Brazil's President Michel Temer signed Tuesday a decree instituting the new Mining Code Rules. This adds up to the set of Federal Government initiatives targeted at overhauling and updating the Brazilian regulatory framework for the mineral industry, and supervenes the current rules that have been in place for nearly 50 years by now.
The erstwhile Mining Code Rules (instituted by Decree No. 62,934 of July 2, 1968) were outdated, the more so because the Mining Code itself has undergone several changes over the last 50 years – while the rules themselves remained unchanged. The 1996 overhaul even expressly stated that the mining code rules should be updated, but this has never come into being. This led to dysfunctional rules whose practical applicability and reliability waned as doubts arouse on account of their purported incompatibility with the Mining Code or the presence of obsolete concepts.
The new Rules have thus come at the right time. In fact, some of the matters regulated by them were even addressed at Provisional Measure No. 790 of 2017, which remained effective for some 120 days but eventually lost its effect as the National Congress did not vote it into law or reject it. Those matters that needed not be addressed by law were then incorporated into the new Rules.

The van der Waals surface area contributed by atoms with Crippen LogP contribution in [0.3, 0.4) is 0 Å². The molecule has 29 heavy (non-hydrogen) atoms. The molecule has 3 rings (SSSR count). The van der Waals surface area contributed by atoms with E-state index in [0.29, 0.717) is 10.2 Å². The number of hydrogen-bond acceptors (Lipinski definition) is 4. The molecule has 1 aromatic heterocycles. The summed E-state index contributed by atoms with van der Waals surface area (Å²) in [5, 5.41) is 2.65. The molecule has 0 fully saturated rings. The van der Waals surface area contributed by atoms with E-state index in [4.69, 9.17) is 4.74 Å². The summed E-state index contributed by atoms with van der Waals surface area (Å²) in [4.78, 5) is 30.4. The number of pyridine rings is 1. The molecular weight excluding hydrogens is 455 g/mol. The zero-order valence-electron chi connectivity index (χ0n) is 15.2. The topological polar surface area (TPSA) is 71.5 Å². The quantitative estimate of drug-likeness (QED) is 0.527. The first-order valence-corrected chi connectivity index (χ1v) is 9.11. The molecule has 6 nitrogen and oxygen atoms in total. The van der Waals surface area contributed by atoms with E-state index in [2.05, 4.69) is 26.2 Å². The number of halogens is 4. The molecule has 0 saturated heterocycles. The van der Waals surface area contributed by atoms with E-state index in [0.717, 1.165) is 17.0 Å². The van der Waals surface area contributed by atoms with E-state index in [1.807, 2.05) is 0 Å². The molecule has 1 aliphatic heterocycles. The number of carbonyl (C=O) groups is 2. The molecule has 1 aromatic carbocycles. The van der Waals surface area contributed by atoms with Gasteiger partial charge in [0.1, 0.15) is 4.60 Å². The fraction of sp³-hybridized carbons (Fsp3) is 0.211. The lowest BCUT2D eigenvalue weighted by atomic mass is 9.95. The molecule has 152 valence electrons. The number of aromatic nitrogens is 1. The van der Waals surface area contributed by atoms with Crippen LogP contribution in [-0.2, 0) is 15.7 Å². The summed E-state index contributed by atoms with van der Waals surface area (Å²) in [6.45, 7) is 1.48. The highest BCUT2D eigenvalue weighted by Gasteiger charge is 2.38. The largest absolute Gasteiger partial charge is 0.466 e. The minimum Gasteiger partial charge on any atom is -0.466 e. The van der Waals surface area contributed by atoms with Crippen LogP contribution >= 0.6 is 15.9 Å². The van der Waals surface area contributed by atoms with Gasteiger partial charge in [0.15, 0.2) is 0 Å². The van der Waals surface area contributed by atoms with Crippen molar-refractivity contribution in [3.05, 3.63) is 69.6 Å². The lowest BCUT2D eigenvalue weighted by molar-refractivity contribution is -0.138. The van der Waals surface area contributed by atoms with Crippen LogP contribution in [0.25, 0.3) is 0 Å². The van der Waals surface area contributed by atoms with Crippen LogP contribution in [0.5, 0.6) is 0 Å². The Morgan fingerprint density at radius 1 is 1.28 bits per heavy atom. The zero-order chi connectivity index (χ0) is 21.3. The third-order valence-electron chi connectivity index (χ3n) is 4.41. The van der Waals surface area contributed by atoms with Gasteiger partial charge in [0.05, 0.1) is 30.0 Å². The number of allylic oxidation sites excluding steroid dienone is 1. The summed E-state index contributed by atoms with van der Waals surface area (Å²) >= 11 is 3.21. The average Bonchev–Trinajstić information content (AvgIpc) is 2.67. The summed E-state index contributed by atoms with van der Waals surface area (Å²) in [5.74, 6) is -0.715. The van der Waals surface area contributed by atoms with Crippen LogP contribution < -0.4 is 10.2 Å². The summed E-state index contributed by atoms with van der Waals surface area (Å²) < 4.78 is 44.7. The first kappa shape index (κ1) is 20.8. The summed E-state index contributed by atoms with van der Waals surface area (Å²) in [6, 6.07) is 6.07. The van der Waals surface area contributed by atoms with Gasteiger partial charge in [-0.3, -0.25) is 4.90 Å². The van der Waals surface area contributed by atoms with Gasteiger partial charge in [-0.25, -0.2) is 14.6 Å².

The new rules are a clear effort to improve the current legislation as seamlessly as possible, but in close attention to the international industry dynamics and to a number of other sensitive issues.
The new Rules detail and update several provisions and mechanisms already envisaged in the Mining Code. For a start, the Rules address the scope of authority of the recently-created National Mining Agency (ANM), such being instrumental to establish the duties of ANM (currently under...